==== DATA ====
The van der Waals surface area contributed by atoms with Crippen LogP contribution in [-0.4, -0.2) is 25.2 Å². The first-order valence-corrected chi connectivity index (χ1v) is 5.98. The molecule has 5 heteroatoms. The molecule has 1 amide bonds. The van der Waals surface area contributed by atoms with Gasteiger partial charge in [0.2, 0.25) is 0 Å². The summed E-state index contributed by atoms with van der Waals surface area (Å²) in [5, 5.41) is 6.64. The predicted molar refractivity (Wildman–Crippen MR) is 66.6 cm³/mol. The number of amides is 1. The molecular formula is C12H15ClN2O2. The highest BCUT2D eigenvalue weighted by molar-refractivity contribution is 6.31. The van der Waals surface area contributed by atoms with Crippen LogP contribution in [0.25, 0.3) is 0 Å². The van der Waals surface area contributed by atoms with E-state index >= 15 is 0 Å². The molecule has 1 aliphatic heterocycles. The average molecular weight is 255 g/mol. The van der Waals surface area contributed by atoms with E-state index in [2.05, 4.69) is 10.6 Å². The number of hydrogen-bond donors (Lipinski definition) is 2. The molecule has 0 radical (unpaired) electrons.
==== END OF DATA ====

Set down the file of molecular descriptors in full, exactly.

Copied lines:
The van der Waals surface area contributed by atoms with Crippen LogP contribution in [-0.4, -0.2) is 25.2 Å². The first-order valence-corrected chi connectivity index (χ1v) is 5.98. The molecule has 5 heteroatoms. The molecule has 1 amide bonds. The van der Waals surface area contributed by atoms with Gasteiger partial charge in [0.2, 0.25) is 0 Å². The summed E-state index contributed by atoms with van der Waals surface area (Å²) in [5, 5.41) is 6.64. The predicted molar refractivity (Wildman–Crippen MR) is 66.6 cm³/mol. The number of amides is 1. The molecular formula is C12H15ClN2O2. The highest BCUT2D eigenvalue weighted by molar-refractivity contribution is 6.31. The van der Waals surface area contributed by atoms with Crippen LogP contribution in [0.25, 0.3) is 0 Å². The van der Waals surface area contributed by atoms with E-state index >= 15 is 0 Å². The molecule has 1 aliphatic heterocycles. The average molecular weight is 255 g/mol. The van der Waals surface area contributed by atoms with E-state index in [2.05, 4.69) is 10.6 Å². The number of hydrogen-bond donors (Lipinski definition) is 2. The molecule has 0 radical (unpaired) electrons.